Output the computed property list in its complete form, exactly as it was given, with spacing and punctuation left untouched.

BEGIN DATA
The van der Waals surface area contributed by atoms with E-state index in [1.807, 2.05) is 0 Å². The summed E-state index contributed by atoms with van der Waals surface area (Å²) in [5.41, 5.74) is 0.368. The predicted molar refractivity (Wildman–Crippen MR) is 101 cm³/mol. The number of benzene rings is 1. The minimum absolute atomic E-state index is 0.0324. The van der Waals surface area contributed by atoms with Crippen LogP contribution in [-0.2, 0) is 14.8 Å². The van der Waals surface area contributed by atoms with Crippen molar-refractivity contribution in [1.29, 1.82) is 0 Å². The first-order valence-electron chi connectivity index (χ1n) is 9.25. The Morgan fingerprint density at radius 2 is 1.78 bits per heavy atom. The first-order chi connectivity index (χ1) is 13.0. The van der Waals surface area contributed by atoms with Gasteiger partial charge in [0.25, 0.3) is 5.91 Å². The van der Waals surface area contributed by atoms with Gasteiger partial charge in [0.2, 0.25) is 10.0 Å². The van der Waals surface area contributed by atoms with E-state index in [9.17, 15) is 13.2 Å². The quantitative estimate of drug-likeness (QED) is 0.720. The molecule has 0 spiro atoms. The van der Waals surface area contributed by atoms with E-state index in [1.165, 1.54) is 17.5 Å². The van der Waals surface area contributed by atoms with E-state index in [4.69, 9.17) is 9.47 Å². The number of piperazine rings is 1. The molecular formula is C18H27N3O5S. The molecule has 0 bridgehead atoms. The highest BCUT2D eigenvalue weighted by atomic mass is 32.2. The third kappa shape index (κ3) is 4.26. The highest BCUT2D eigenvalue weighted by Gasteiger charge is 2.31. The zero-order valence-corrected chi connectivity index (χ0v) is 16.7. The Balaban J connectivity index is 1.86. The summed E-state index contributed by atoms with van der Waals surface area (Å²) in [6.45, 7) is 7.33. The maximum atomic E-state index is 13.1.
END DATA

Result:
The van der Waals surface area contributed by atoms with E-state index in [1.807, 2.05) is 0 Å². The summed E-state index contributed by atoms with van der Waals surface area (Å²) in [5.41, 5.74) is 0.368. The predicted molar refractivity (Wildman–Crippen MR) is 101 cm³/mol. The number of benzene rings is 1. The minimum absolute atomic E-state index is 0.0324. The van der Waals surface area contributed by atoms with Crippen LogP contribution in [-0.2, 0) is 14.8 Å². The van der Waals surface area contributed by atoms with Crippen molar-refractivity contribution in [1.29, 1.82) is 0 Å². The first-order valence-electron chi connectivity index (χ1n) is 9.25. The Morgan fingerprint density at radius 2 is 1.78 bits per heavy atom. The first-order chi connectivity index (χ1) is 13.0. The van der Waals surface area contributed by atoms with Gasteiger partial charge in [0.25, 0.3) is 5.91 Å². The van der Waals surface area contributed by atoms with Gasteiger partial charge in [0.2, 0.25) is 10.0 Å². The van der Waals surface area contributed by atoms with E-state index in [9.17, 15) is 13.2 Å². The quantitative estimate of drug-likeness (QED) is 0.720. The molecule has 0 spiro atoms. The van der Waals surface area contributed by atoms with E-state index in [1.165, 1.54) is 17.5 Å². The van der Waals surface area contributed by atoms with E-state index in [4.69, 9.17) is 9.47 Å². The number of piperazine rings is 1. The molecular formula is C18H27N3O5S. The molecule has 0 bridgehead atoms. The highest BCUT2D eigenvalue weighted by atomic mass is 32.2. The third kappa shape index (κ3) is 4.26. The highest BCUT2D eigenvalue weighted by Gasteiger charge is 2.31. The zero-order valence-corrected chi connectivity index (χ0v) is 16.7. The Balaban J connectivity index is 1.86. The summed E-state index contributed by atoms with van der Waals surface area (Å²) in [6.45, 7) is 7.33. The maximum atomic E-state index is 13.1.